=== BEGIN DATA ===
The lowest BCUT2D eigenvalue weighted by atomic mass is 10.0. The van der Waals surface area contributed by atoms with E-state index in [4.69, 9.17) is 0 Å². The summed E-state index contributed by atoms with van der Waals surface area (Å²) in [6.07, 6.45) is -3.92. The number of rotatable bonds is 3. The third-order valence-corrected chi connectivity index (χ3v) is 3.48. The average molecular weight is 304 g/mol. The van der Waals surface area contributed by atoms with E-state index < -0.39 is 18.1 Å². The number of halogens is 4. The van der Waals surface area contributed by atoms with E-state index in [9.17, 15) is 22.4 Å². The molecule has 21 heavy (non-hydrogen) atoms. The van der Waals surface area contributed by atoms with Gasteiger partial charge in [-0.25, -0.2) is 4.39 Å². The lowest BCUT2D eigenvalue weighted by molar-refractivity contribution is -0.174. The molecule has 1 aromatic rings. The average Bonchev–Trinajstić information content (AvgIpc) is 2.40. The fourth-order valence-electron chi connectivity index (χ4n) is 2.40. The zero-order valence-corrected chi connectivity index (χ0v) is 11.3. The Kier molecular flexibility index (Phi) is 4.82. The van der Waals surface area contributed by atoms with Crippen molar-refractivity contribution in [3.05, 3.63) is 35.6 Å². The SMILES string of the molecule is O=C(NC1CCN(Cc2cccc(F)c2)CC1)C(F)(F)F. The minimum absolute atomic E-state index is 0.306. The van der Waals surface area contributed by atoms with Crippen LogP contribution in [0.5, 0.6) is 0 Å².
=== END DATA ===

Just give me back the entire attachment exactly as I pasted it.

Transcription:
The lowest BCUT2D eigenvalue weighted by atomic mass is 10.0. The van der Waals surface area contributed by atoms with E-state index in [4.69, 9.17) is 0 Å². The summed E-state index contributed by atoms with van der Waals surface area (Å²) in [6.07, 6.45) is -3.92. The number of rotatable bonds is 3. The third-order valence-corrected chi connectivity index (χ3v) is 3.48. The average molecular weight is 304 g/mol. The van der Waals surface area contributed by atoms with E-state index < -0.39 is 18.1 Å². The number of halogens is 4. The van der Waals surface area contributed by atoms with E-state index in [9.17, 15) is 22.4 Å². The molecule has 21 heavy (non-hydrogen) atoms. The van der Waals surface area contributed by atoms with Gasteiger partial charge in [-0.25, -0.2) is 4.39 Å². The lowest BCUT2D eigenvalue weighted by molar-refractivity contribution is -0.174. The molecule has 1 aromatic rings. The average Bonchev–Trinajstić information content (AvgIpc) is 2.40. The fourth-order valence-electron chi connectivity index (χ4n) is 2.40. The zero-order valence-corrected chi connectivity index (χ0v) is 11.3. The Kier molecular flexibility index (Phi) is 4.82. The van der Waals surface area contributed by atoms with Crippen molar-refractivity contribution in [3.05, 3.63) is 35.6 Å². The SMILES string of the molecule is O=C(NC1CCN(Cc2cccc(F)c2)CC1)C(F)(F)F. The minimum absolute atomic E-state index is 0.306. The van der Waals surface area contributed by atoms with Crippen LogP contribution in [0.5, 0.6) is 0 Å².